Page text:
Reflecting on NATOs Defeat in Afghanistan
Although given little attention in Western media, I am convinced that the defeat of NATO in Afghanistan is a defining moment in history. It symbolizes the end of the post-Cold War era. Western hopes that, after the collapse of the Communist world, it would be possible to create a world in our image, proved an illusion.
The military intervention of Afghanistan following 9/11 seemed at fist an overwhelming success. The USA had proven its prowess as the only global superpower. It was able to strike in one of the most remote places in the world, in Afghanistan, and carry a victory over a medieval regime within less than six weeks. And not only that. The USA was then also seen a force of good that led the world in helping to rebuild Afghanistan and turn it into a modern state that would bring freedom and prosperity to all Afghans. At that time, even to suggest that this might not work, was tantamount to treason – also within the UN. But now, after 20 years of war, things have turn out very differently.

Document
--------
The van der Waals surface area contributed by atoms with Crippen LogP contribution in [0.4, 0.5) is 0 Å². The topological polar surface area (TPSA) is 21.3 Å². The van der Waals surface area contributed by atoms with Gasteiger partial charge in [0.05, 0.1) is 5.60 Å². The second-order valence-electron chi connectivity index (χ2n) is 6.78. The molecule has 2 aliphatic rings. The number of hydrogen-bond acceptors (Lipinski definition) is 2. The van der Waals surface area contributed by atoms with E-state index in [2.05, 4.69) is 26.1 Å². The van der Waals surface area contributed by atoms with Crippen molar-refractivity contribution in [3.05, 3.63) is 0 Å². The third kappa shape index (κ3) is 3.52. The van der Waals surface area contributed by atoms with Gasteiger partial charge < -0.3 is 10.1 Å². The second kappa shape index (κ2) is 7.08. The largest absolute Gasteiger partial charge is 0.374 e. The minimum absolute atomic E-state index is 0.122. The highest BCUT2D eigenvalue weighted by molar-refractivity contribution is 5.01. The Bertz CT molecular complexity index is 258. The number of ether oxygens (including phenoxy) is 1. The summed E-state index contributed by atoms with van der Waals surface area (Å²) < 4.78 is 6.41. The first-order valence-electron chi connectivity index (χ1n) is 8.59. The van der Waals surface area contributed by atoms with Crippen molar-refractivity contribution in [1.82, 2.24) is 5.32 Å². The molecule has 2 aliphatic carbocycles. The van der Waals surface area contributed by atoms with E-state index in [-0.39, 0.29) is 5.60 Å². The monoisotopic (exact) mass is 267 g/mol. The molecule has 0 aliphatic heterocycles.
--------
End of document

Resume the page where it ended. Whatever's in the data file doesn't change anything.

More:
In December 2001, I had accompanied the UN USG Brahimi to Afghanistan but left the mission a little later over disagreements on the way forward. I had repeatedly warned that the high hopes we had for Afghanistan might not work out and written a number of short internal notes to this effect. Between February and July 2002, I summarized them into three internal papers. They were not welcomed at all, and I become quickly sidelined.
However, in retrospect, they might be of interest and, for the first time, I would like to make them available to an interested public. I publish them here as I had written them in 2002 under trying circumstances. They were never edited and may hence be full of typos and other mistakes.